U.S. flag

An official website of the United States government

Dot gov

Official websites use .gov
A .gov website belongs to an official government organization in the United States.


Secure .gov websites use HTTPS
A lock ( ) or https:// means you’ve safely connected to the .gov website. Share sensitive information only on official, secure websites.


Main content area

Regional Economic Impacts from Timber Check Dam Construction—A Comparison with Concrete Check Dam Construction

Tomohumi Huzita, Ryu Noda, Chihiro Kayo
Forests 2020 v.11 no.10 pp. -
business enterprises, concrete, dams (hydrology), disaster preparedness, disasters, economic impact, flood control, harvesting, income, input output analysis, interviews, lumber, prices, rain, runoff, sediments, typhoons, Japan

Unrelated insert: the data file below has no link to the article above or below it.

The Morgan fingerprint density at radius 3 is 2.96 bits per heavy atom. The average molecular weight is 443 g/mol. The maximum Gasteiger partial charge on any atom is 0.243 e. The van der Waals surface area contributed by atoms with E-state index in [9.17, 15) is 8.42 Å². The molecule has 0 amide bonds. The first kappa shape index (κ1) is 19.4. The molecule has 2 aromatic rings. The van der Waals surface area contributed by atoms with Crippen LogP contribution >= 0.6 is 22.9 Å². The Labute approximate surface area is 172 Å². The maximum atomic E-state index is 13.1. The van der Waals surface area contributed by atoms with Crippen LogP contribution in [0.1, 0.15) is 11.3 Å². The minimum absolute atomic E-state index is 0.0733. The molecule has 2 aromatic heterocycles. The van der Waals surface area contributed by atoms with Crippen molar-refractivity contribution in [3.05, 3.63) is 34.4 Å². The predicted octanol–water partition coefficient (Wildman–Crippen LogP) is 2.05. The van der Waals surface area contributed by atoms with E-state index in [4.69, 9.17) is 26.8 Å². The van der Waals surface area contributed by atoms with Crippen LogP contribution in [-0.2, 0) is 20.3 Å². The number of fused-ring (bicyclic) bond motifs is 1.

Recently, many mountain disasters caused by natural phenomena, such as typhoons and heavy rains, have struck Japan, where check dams are used as important disaster prevention structures. Meanwhile, increased timber use in Japan is expected to revitalize regional economies, thus drawing attention to the use of timber in check dams. However, comparisons between timber and concrete check dams, in terms of their impact on the regional economy, have been overlooked in previous studies. Therefore, targeting Akita Prefecture in Japan, we evaluated quantitatively the respective regional economic impact of timber and concrete check dam construction through an input–output analysis. An extended input–output table was developed based on the revenue and expenditure data obtained from interviews with check dam construction companies. The construction cost and amount of sediment runoff prevention of a concrete check dam was unified with those of a timber check dam to evaluate their respective economic impact. In both cases, the impact of timber check dam construction was about 12 to 13% larger. In brief, timber check dam construction was found to have a more positive impact on the regional economy than concrete check dam construction. However, with the regional self-sufficiency ratio of the lumber and wood products sector at less than 20%, or the lumber price at 60% of its current price, the economic impact of constructing a timber check dam becomes smaller than that of a concrete check dam. In other words, it is important to harvest, process, and use timber regionally to contribute to the regional economy. Specifically, using timber that is processed, rather than simply harvested, in the region has a larger economic impact on the region. Additionally, in timber check dam construction, procuring inexpensive timber and reducing construction costs may be a trade-off for revitalizing the regional economy.